Wednesday, September 14, 2011

Ghost of Buddha Manstein!

New thrills, as the Golden Headed Reviewer stalks again!

Rancho Deluxe (1975) A very low key and quirky 70's comedy, this casts Jeff Bridges (Tron) and Sam Waterston (Capricorn One) as two ne'er-do-wells out in Montana who rustle cattle to make ends meet. However, they do it slowly. One steer at a time, in fact, which they then hack up and give out to their various creditors in lieu of cash.

Elizabeth Ashley and the champagne of beers - Schlitz!
All of the livestock they bag comes from the fields of John Brown (Clifton James-Sheriff J.W. Pepper himself!) and his wife Elizabeth Ashley - two goofballs from Schenectady who have started ranching with their profits from a string of beauty parlors back east. Brown and his men Curt (Harry Dean Stanton - Repo Man) and Burt (Richard Bright - Al Neri from all three Godfather movies) can't seem to get a line on who is ripping off the cattle, so Brown finally hires Henry Beige (Slim Pickens - The Howling) a broken down old rustler-turned-detective who comes to town with a gorgeous and innocent (?) niece (Charlene Dallas - The Great Bank Hoax) to put a stop to the slow but steady thievery.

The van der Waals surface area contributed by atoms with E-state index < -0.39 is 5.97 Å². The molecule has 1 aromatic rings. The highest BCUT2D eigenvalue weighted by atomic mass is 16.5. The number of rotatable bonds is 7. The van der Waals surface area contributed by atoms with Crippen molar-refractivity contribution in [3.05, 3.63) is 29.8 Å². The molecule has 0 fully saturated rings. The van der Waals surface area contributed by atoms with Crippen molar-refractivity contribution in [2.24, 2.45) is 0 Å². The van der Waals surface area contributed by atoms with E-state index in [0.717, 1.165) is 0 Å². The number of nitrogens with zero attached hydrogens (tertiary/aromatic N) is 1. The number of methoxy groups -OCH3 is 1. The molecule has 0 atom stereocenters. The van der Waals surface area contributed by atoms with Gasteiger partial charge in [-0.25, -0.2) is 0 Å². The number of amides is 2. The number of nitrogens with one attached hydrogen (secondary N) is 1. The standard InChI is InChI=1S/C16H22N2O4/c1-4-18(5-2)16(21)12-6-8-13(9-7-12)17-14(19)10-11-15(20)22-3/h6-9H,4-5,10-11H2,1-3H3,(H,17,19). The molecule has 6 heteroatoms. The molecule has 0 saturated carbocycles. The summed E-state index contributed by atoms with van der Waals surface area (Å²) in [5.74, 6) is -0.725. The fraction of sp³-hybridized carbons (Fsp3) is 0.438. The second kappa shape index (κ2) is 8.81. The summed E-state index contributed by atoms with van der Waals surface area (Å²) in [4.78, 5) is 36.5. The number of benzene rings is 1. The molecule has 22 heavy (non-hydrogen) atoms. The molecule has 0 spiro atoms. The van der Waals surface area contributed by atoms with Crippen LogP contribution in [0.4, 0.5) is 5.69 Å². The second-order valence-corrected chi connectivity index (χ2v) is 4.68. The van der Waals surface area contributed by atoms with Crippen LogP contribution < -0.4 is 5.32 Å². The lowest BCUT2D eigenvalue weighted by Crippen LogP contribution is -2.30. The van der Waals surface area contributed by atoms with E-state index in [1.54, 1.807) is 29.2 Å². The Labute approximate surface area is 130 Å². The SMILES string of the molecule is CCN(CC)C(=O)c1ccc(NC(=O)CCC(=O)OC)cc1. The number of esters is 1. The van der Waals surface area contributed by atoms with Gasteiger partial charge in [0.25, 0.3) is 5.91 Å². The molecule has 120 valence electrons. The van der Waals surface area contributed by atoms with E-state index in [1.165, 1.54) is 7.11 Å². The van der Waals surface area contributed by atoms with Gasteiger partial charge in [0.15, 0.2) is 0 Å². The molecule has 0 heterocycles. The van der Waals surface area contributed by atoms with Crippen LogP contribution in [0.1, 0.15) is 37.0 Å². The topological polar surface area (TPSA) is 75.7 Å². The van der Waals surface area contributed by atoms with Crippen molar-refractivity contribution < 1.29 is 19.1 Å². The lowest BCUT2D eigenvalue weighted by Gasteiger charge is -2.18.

Despite being a very low key movie, there ARE helicopter stunts...